WASHINGTON — House Judiciary Committee chairman Jerrold Nadler said Sunday the panel could take up a vote on articles of impeachment against President Donald Trump by the end of the week, asserting that House Democrats have a "rock solid" case as lawmakers are set to reconvene on Monday for the latest impeachment hearing.
Nadler (D-N.Y.), appearing on a pair of Sunday morning political talk shows, said House Democrats will decide after Monday’s hearing “what articles of impeachment should be drafted," adding that it is "possible" a committee vote comes this week. House Democratic leaders have previously signaled that a full House vote could come before Christmas.
Monday’s hearing will feature presentations from Democratic and Republican staff attorneys for the House Intelligence and Judiciary committees, who will argue the case for and against impeachment. The attorneys will present evidence collected after weeks of testimony from State Department and White House officials who detailed Trump’s push to have Ukraine investigate one of his American political rivals against the backdrop of withheld foreign aid.
White House Counsel Pat Cipollone on Friday rejected an invitation by Nadler for the White House legal team to participate in the hearing.
Nadler, whose committee is tasked with overseeing impeachment proceedings in the House, told CNN’s “State of the Union” that House Democrats “have a very rock solid case," and were looking to proceed "as expeditiously but as fairly as possible."
“The case we have, if presented to a jury, would be a guilty verdict in about three minutes flat,” Nadler told CNN’s Dana Bash.
Appearing on NBC’s “Meet the Press,” Nadler said “presumably” House Democrats would present articles of impeachment this week.
"This is a matter of urgency to deal with because we have to make sure the next election is conducted with integrity and without foreign interference,” Nadler said when asked about the fast-moving impeachment process.
Nadler dismissed concerns raised by Trump and congressional Republicans that the House Democrats’ case relies on a series of career government officials rather than direct testimony from Trump and other top administration officials. Nadler noted that the White House has refused to comply with all of the subpoenas issued by House oversight committees seeking testimony and documents.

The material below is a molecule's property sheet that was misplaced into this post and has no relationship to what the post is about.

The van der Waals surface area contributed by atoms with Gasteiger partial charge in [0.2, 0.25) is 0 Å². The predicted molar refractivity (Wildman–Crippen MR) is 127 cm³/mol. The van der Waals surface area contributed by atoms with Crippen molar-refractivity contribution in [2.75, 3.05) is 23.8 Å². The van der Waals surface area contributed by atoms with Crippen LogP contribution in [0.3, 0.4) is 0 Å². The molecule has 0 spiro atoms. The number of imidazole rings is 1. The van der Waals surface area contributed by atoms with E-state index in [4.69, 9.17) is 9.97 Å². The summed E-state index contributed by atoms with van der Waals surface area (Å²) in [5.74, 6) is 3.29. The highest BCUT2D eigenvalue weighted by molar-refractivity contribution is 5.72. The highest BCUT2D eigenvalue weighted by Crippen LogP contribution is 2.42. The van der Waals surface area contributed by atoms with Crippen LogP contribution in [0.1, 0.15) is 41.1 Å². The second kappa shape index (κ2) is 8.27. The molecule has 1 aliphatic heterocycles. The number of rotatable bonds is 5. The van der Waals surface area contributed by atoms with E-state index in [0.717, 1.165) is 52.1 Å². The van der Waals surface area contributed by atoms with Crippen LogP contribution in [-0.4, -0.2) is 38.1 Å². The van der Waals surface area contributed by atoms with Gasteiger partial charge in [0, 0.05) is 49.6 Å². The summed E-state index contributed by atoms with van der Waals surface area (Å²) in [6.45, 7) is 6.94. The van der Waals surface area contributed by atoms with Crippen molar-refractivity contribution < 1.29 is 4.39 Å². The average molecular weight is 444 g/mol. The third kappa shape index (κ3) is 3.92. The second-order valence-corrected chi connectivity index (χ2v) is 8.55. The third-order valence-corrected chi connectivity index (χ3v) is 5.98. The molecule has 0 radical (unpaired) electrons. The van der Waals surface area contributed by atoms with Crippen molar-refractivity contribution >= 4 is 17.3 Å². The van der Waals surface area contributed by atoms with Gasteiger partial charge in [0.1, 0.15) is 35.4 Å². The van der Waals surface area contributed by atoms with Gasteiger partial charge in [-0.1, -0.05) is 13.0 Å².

“It ill behooves a president or his partisans to say you don't have enough direct evidence when the reason we don't have even more evidence is the president has ordered everybody in the executive branch not to cooperate with Congress in the impeachment inquiry,” Nadler said on CNN.
Trump has denied he acted improperly when asking the president of Ukraine to launch an investigation into former Vice President Joe Biden, one of his leading 2020 Democratic presidential rivals, and to investigate a debunked conspiracy theory that strips Russia of responsibility for hacking into the Democratic National Committee’s emails in 2016.
The president on Sunday took aim at the upcoming hearing, calling it an “impeachment hearing hoax.”
Trump's House Republican allies, appearing on the Sunday show circuit continued to denounce the impeachment proceedings as unfair and partisan.
Rep. Mark Meadows (R-N.C.), a member of the conservative House Freedom Caucus, told CBS' "Face the Nation" he did not foresee any House Republicans breaking ranks to vote in favor of impeaching Trump.
"Based on my conversations with them I don’t see a single Republican defecting. They’ve looked at the facts; they know where we are on this," Meadows said.
Sen. Ted Cruz (R-Texas), appearing on NBC's "Meet the Press" said while it was likely the Democratic-majority House would vote in favor of impeachment, an effort to remove Trump from office would likely be blocked by the Republican-controlled Senate.
"It’s going to go to the Senate, it's going to go nowhere. And I think the American people know this is a waste of time and this is Democrats putting on a circus," Cruz said.
House Democrats defended the pace of the impeachment probe that was launched in mid-September after a U.S. intelligence whistleblower filed a complaint that detailed Trump's push to have Ukraine investigate Biden and his son Hunter, who sat on the board of a Ukrainian gas company while his father was his office. Ukrainian officials have said the Bidens have not been accused of wrongdoing, though government watchdog groups have raised questions about possible conflicts of interest. The former vice president has denied having knowledge of his son's business affairs.
"There is overwhelming evidence that the president sought to coerce Ukraine into interfering in our election, essentially sought to cheat in our next election,” said House Intelligence Committee Chairman Adam Schiff, during an interview with "Face the Nation" host Margaret Brennan. “That is an ongoing threat to the country, and one that simply can’t wait."
Rep. Zoe Lofgren (D-Calif.), who sits on the Judiciary Committee, told ABC's "This Week" she was confident that Democrats had sufficient evidence to weigh for articles of impeachment despite the White House not providing subpoenaed documents and access to officials.
“The question is, with the evidence we have, can we make a sound conclusion?” Lofgren said. “I think we can, but when we get our presentation tomorrow from the Intelligence Committee … can we reach a conclusion and move forward as our responsibility under the Constitution provides, and I think the answer is likely yes.”